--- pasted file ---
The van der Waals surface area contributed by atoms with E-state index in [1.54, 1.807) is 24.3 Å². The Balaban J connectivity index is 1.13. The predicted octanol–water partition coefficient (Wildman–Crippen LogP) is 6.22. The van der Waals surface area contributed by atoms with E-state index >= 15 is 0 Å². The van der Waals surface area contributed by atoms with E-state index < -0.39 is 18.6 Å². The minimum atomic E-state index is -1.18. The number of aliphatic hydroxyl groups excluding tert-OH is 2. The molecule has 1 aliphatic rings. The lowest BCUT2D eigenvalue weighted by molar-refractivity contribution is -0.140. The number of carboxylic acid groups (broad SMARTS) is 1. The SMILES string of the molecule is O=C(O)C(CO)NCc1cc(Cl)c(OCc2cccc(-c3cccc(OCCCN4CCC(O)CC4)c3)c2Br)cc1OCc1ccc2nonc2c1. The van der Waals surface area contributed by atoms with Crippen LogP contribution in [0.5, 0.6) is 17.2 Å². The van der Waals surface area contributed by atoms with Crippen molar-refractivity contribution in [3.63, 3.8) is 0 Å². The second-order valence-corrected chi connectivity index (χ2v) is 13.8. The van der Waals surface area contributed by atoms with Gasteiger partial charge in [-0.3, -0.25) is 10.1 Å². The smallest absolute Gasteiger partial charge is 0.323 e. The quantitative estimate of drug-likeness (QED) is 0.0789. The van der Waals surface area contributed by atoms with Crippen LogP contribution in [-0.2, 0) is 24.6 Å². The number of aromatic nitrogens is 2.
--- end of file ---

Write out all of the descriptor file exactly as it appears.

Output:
The van der Waals surface area contributed by atoms with E-state index in [1.54, 1.807) is 24.3 Å². The Balaban J connectivity index is 1.13. The predicted octanol–water partition coefficient (Wildman–Crippen LogP) is 6.22. The van der Waals surface area contributed by atoms with E-state index >= 15 is 0 Å². The van der Waals surface area contributed by atoms with E-state index < -0.39 is 18.6 Å². The minimum atomic E-state index is -1.18. The number of aliphatic hydroxyl groups excluding tert-OH is 2. The molecule has 1 aliphatic rings. The lowest BCUT2D eigenvalue weighted by molar-refractivity contribution is -0.140. The number of carboxylic acid groups (broad SMARTS) is 1. The SMILES string of the molecule is O=C(O)C(CO)NCc1cc(Cl)c(OCc2cccc(-c3cccc(OCCCN4CCC(O)CC4)c3)c2Br)cc1OCc1ccc2nonc2c1. The van der Waals surface area contributed by atoms with Crippen LogP contribution in [0.5, 0.6) is 17.2 Å². The van der Waals surface area contributed by atoms with Crippen molar-refractivity contribution in [3.63, 3.8) is 0 Å². The second-order valence-corrected chi connectivity index (χ2v) is 13.8. The van der Waals surface area contributed by atoms with Gasteiger partial charge in [-0.3, -0.25) is 10.1 Å². The smallest absolute Gasteiger partial charge is 0.323 e. The quantitative estimate of drug-likeness (QED) is 0.0789. The van der Waals surface area contributed by atoms with Crippen LogP contribution in [-0.2, 0) is 24.6 Å². The number of aromatic nitrogens is 2.